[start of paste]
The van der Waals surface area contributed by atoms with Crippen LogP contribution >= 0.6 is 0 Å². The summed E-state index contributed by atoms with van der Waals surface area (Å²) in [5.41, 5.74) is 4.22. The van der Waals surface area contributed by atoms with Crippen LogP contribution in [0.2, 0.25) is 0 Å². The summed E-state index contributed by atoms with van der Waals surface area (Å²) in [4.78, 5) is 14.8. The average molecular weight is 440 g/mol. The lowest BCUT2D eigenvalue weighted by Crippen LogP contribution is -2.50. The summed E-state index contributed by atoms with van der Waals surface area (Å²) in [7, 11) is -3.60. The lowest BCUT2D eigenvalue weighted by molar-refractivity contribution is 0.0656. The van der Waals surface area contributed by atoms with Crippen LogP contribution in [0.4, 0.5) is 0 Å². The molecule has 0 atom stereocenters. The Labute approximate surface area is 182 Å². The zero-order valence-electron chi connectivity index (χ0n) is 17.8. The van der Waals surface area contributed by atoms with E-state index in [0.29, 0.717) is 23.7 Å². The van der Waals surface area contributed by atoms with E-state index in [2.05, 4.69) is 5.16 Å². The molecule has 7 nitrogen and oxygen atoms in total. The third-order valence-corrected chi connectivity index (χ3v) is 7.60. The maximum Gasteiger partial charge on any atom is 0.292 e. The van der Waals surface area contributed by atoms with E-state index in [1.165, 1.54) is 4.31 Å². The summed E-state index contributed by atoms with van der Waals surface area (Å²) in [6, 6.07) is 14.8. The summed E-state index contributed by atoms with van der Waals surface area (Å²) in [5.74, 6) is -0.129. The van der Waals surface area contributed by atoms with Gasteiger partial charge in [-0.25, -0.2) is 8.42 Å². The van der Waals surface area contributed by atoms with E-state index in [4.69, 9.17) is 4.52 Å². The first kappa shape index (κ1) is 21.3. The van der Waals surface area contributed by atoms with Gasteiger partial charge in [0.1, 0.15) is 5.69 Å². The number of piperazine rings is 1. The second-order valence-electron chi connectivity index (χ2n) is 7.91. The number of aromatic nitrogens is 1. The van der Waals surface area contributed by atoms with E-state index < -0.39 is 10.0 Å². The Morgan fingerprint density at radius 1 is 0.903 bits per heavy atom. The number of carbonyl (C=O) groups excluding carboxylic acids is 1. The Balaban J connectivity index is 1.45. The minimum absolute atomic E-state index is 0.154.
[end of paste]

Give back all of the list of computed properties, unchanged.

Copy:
The van der Waals surface area contributed by atoms with Crippen LogP contribution >= 0.6 is 0 Å². The summed E-state index contributed by atoms with van der Waals surface area (Å²) in [5.41, 5.74) is 4.22. The van der Waals surface area contributed by atoms with Crippen LogP contribution in [0.2, 0.25) is 0 Å². The summed E-state index contributed by atoms with van der Waals surface area (Å²) in [4.78, 5) is 14.8. The average molecular weight is 440 g/mol. The lowest BCUT2D eigenvalue weighted by Crippen LogP contribution is -2.50. The summed E-state index contributed by atoms with van der Waals surface area (Å²) in [7, 11) is -3.60. The lowest BCUT2D eigenvalue weighted by molar-refractivity contribution is 0.0656. The van der Waals surface area contributed by atoms with Crippen LogP contribution in [0.4, 0.5) is 0 Å². The molecule has 0 atom stereocenters. The Labute approximate surface area is 182 Å². The zero-order valence-electron chi connectivity index (χ0n) is 17.8. The van der Waals surface area contributed by atoms with E-state index in [0.29, 0.717) is 23.7 Å². The van der Waals surface area contributed by atoms with E-state index in [2.05, 4.69) is 5.16 Å². The molecule has 7 nitrogen and oxygen atoms in total. The third-order valence-corrected chi connectivity index (χ3v) is 7.60. The maximum Gasteiger partial charge on any atom is 0.292 e. The van der Waals surface area contributed by atoms with E-state index in [1.165, 1.54) is 4.31 Å². The summed E-state index contributed by atoms with van der Waals surface area (Å²) in [6, 6.07) is 14.8. The summed E-state index contributed by atoms with van der Waals surface area (Å²) in [5.74, 6) is -0.129. The van der Waals surface area contributed by atoms with Gasteiger partial charge in [-0.25, -0.2) is 8.42 Å². The van der Waals surface area contributed by atoms with E-state index in [4.69, 9.17) is 4.52 Å². The first kappa shape index (κ1) is 21.3. The van der Waals surface area contributed by atoms with Gasteiger partial charge in [0.1, 0.15) is 5.69 Å². The number of piperazine rings is 1. The second-order valence-electron chi connectivity index (χ2n) is 7.91. The number of aromatic nitrogens is 1. The van der Waals surface area contributed by atoms with E-state index < -0.39 is 10.0 Å². The Morgan fingerprint density at radius 1 is 0.903 bits per heavy atom. The number of carbonyl (C=O) groups excluding carboxylic acids is 1. The Balaban J connectivity index is 1.45. The minimum absolute atomic E-state index is 0.154.